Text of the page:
Before I begin to open up I want to say that this will probably be the last letter I send for a while because I don’t want to waste your time with my problems. That being said, I came out to my teacher (McCurry) and I’m scared. I’m beginning to question myself on why I came out to her. I mean, it IS a miracle that she hasn’t been fired (dirty jokes, videos with naked women, etc.) though I love her as a teacher, but I’m scared about how she will react. I gave her a note saying that I had called your lifeline amd had spoken with a counselor. I also told her that I was bi.
Letter submitted by:
Let me start by saying that your letters are never ” awaste of time” and that we are glad to hear from you. We at the Trevor Project want to hear from young people like yourself to help you with the problems related to LGBT issues that may seem overwhelming at your young age. Thank you for making the effort to reach out. It is completely normal for someone to feel anxiety or worried the first few times they decide to come out. This is why many people choose to stay in the closet. The fact that you took the initiative to confide in your teacher is very brave and something you should be proud of.
It sounds from your letter that this teacher is someone you respect and look up to, someone who made you feel comfortable sharing this very personal part of yourself. We like to think that all grown-ups would respond in a very supportive, caring, and sympathetic way when a young person makes the first step to reveal such a private matter about himself or herself. The reality is that there is still a lot of ignorance out there that can translate into negative reactions towards LGBT individuals to and so your nervousness in awaiting her response or reaction is not uncommon at all. No matter what the response or even if you don’t get any response, you did absolutely nothing wrong. If you decide to come out to other people in the future, just make sure that by your telling that person that you are safe and have a means to continue going to school and have a place to live should that person’s reaction be worse than you anticipated.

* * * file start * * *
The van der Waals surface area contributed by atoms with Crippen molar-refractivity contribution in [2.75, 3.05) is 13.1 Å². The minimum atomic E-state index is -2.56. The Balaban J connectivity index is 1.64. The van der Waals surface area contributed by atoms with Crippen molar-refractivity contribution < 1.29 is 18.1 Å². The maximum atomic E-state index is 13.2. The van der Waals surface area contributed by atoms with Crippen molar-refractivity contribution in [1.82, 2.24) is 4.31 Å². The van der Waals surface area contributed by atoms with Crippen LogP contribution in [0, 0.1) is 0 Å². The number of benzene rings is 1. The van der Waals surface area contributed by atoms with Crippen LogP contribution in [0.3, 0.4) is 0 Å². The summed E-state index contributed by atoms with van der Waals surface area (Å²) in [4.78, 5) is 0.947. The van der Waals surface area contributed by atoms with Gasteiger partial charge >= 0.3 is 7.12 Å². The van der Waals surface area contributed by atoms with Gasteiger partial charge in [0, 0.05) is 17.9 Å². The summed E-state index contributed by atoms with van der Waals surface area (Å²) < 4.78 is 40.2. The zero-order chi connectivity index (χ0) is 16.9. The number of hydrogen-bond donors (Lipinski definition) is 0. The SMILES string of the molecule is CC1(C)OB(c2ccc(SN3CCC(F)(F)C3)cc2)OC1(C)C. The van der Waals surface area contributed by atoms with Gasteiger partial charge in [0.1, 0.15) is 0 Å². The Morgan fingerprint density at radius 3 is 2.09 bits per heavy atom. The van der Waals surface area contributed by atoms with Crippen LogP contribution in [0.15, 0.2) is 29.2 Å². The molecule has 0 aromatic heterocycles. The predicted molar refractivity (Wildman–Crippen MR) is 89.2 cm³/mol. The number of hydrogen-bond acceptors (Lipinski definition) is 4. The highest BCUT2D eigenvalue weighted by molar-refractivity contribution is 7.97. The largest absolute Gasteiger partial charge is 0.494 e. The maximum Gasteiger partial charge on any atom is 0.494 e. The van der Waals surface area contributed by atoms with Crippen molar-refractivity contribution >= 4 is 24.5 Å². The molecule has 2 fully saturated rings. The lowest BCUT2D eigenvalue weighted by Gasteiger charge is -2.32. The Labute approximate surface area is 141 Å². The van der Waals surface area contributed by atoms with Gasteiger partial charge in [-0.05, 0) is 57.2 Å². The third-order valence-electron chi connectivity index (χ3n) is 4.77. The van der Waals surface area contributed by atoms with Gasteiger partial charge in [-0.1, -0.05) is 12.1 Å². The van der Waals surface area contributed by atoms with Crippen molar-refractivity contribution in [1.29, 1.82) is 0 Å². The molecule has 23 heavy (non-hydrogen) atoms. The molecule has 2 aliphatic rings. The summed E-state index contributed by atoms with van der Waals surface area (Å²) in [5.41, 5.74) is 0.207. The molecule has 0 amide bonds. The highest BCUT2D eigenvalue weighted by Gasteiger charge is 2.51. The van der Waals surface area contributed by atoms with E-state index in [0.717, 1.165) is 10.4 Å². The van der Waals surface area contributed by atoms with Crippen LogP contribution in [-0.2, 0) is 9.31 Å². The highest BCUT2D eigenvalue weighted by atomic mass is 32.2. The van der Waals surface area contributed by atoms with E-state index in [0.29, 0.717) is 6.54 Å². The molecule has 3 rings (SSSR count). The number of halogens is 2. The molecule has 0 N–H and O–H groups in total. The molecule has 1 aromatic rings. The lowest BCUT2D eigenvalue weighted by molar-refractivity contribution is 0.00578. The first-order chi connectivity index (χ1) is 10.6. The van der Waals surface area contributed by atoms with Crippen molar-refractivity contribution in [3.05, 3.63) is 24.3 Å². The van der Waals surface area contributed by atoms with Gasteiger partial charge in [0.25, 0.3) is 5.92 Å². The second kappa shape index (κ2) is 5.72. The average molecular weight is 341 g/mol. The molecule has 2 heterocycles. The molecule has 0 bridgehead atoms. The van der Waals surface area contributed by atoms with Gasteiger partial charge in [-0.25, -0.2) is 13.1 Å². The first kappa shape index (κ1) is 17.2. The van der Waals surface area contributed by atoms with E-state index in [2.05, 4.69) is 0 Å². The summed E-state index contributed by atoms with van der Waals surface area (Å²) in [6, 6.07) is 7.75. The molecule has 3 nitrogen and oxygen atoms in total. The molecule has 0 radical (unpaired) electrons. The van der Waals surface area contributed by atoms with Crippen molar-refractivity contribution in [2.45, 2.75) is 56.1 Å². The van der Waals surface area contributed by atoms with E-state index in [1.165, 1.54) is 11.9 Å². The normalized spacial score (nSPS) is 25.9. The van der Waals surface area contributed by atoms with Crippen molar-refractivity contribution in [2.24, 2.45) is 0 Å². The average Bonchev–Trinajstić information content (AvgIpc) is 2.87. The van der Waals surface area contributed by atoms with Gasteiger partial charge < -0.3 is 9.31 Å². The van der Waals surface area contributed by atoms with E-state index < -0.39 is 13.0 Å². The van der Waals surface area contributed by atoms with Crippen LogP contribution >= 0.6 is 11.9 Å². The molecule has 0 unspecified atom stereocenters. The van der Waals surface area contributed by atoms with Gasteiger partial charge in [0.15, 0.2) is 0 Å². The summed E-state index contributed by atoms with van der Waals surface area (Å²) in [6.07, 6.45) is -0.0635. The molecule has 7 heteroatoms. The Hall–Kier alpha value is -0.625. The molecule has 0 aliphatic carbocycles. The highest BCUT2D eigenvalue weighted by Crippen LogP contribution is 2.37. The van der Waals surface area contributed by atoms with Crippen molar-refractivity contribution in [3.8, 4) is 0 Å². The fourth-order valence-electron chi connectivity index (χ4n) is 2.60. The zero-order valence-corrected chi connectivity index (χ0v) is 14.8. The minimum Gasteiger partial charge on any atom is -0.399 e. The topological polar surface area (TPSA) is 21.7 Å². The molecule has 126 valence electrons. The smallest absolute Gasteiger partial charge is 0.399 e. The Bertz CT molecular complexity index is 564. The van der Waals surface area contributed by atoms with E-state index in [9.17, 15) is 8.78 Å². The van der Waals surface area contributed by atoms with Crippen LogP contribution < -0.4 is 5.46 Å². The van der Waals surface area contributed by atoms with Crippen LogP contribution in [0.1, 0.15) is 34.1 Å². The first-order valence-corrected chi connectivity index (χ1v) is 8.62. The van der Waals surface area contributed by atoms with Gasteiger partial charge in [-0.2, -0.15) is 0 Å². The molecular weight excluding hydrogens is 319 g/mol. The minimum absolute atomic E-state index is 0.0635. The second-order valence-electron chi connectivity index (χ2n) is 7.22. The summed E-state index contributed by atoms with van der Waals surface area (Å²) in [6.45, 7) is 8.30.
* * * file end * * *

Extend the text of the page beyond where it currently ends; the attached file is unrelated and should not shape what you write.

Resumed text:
There are many resources for young people like you who feel uncertain, scared or anxious about the idea of coming out. For example, the Human Rights Campaing puts out “A Resource Guide to Coming Out” (http://www.hrc.org/files/documents/ComingOut_ResourceGuide.pdf) which can be informative and answer questions you may have. Additionally, and this may be something you consider sharing with your teacher and others in the future, the organization PFLAG has many resources for how straight individuals who have questions on how to be supportive and be an ally to those that are LGBT (http://community.pflag.org/page.aspx?pid=290). Lastly, and as you pointed out in your letter, you always have the Trevor Project either through Ask Trevor or the Lifeline at 866-4-U-Trevor to whom you can turn if you need to talk to someone. Never feel like you can’t reach out or don’t have an outlet. We care about you and we want to hear about your problems.
Best of luck to you and stay strong and as brave as you’ve been.